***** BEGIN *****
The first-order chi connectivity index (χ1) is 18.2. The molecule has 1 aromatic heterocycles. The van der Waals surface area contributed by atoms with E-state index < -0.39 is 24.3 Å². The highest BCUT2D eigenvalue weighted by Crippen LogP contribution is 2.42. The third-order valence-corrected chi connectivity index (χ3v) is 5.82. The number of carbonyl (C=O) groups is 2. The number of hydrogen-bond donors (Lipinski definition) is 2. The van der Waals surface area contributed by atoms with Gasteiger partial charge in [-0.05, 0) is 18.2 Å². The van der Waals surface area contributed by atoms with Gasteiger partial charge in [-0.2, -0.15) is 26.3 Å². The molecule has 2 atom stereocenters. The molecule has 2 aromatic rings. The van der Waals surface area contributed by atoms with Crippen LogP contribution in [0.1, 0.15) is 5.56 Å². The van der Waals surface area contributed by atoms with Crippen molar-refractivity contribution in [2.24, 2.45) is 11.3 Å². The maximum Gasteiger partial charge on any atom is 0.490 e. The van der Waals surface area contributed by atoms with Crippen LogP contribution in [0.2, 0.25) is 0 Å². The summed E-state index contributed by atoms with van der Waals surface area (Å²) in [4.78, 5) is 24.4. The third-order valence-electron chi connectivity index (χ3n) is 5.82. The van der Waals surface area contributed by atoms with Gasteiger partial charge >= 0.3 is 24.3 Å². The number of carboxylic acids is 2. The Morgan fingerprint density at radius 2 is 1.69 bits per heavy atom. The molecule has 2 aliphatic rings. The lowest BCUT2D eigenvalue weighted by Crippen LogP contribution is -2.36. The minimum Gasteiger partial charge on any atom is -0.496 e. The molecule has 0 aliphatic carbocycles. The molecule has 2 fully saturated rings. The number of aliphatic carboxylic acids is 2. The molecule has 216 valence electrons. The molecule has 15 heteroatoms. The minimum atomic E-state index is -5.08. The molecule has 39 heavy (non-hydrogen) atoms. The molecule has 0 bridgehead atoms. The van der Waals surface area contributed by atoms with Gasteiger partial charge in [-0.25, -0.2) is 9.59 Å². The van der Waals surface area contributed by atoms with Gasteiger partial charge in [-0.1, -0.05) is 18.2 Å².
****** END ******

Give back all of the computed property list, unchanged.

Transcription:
The first-order chi connectivity index (χ1) is 18.2. The molecule has 1 aromatic heterocycles. The van der Waals surface area contributed by atoms with E-state index < -0.39 is 24.3 Å². The highest BCUT2D eigenvalue weighted by Crippen LogP contribution is 2.42. The third-order valence-corrected chi connectivity index (χ3v) is 5.82. The number of carbonyl (C=O) groups is 2. The number of hydrogen-bond donors (Lipinski definition) is 2. The van der Waals surface area contributed by atoms with Gasteiger partial charge in [-0.05, 0) is 18.2 Å². The van der Waals surface area contributed by atoms with Gasteiger partial charge in [-0.2, -0.15) is 26.3 Å². The molecule has 2 atom stereocenters. The molecule has 2 aromatic rings. The van der Waals surface area contributed by atoms with Crippen LogP contribution in [0.1, 0.15) is 5.56 Å². The van der Waals surface area contributed by atoms with Crippen molar-refractivity contribution in [2.24, 2.45) is 11.3 Å². The maximum Gasteiger partial charge on any atom is 0.490 e. The van der Waals surface area contributed by atoms with Crippen LogP contribution in [0.2, 0.25) is 0 Å². The summed E-state index contributed by atoms with van der Waals surface area (Å²) in [4.78, 5) is 24.4. The third-order valence-electron chi connectivity index (χ3n) is 5.82. The van der Waals surface area contributed by atoms with Gasteiger partial charge >= 0.3 is 24.3 Å². The number of carboxylic acids is 2. The Morgan fingerprint density at radius 2 is 1.69 bits per heavy atom. The molecule has 2 aliphatic rings. The lowest BCUT2D eigenvalue weighted by Crippen LogP contribution is -2.36. The minimum Gasteiger partial charge on any atom is -0.496 e. The molecule has 0 aliphatic carbocycles. The molecule has 2 fully saturated rings. The number of aliphatic carboxylic acids is 2. The molecule has 216 valence electrons. The molecule has 15 heteroatoms. The minimum atomic E-state index is -5.08. The molecule has 39 heavy (non-hydrogen) atoms. The molecule has 0 bridgehead atoms. The van der Waals surface area contributed by atoms with Gasteiger partial charge in [-0.25, -0.2) is 9.59 Å². The van der Waals surface area contributed by atoms with Gasteiger partial charge in [-0.1, -0.05) is 18.2 Å².